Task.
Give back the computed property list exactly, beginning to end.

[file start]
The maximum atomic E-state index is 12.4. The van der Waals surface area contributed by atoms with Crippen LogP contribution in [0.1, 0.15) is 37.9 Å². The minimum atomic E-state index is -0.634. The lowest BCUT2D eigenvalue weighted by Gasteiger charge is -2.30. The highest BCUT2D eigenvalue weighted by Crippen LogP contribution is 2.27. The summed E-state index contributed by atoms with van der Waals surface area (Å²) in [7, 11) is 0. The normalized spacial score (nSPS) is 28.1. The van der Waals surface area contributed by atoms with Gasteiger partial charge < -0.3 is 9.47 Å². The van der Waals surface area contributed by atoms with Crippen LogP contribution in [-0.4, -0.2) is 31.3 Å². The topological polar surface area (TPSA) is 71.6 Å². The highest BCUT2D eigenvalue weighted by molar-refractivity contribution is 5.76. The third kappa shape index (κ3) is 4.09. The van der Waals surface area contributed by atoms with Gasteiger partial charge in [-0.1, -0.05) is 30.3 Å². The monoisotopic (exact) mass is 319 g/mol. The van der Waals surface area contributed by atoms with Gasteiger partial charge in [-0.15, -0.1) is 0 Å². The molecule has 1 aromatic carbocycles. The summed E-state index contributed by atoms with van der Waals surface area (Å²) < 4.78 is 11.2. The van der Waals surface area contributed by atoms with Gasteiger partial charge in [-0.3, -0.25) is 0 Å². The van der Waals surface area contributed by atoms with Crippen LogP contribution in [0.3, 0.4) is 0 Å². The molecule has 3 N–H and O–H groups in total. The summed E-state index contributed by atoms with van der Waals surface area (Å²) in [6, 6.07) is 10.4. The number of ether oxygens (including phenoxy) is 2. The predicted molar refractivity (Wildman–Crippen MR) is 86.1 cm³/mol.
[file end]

The maximum atomic E-state index is 12.4. The van der Waals surface area contributed by atoms with Crippen LogP contribution in [0.1, 0.15) is 37.9 Å². The minimum atomic E-state index is -0.634. The lowest BCUT2D eigenvalue weighted by Gasteiger charge is -2.30. The highest BCUT2D eigenvalue weighted by Crippen LogP contribution is 2.27. The summed E-state index contributed by atoms with van der Waals surface area (Å²) in [7, 11) is 0. The normalized spacial score (nSPS) is 28.1. The van der Waals surface area contributed by atoms with Gasteiger partial charge < -0.3 is 9.47 Å². The van der Waals surface area contributed by atoms with Crippen LogP contribution in [-0.4, -0.2) is 31.3 Å². The topological polar surface area (TPSA) is 71.6 Å². The highest BCUT2D eigenvalue weighted by molar-refractivity contribution is 5.76. The third kappa shape index (κ3) is 4.09. The van der Waals surface area contributed by atoms with Gasteiger partial charge in [-0.1, -0.05) is 30.3 Å². The monoisotopic (exact) mass is 319 g/mol. The van der Waals surface area contributed by atoms with Gasteiger partial charge in [-0.15, -0.1) is 0 Å². The molecule has 1 aromatic carbocycles. The summed E-state index contributed by atoms with van der Waals surface area (Å²) < 4.78 is 11.2. The van der Waals surface area contributed by atoms with Gasteiger partial charge in [-0.3, -0.25) is 0 Å². The van der Waals surface area contributed by atoms with Crippen LogP contribution in [0.3, 0.4) is 0 Å². The molecule has 3 N–H and O–H groups in total. The summed E-state index contributed by atoms with van der Waals surface area (Å²) in [6, 6.07) is 10.4. The number of ether oxygens (including phenoxy) is 2. The predicted molar refractivity (Wildman–Crippen MR) is 86.1 cm³/mol.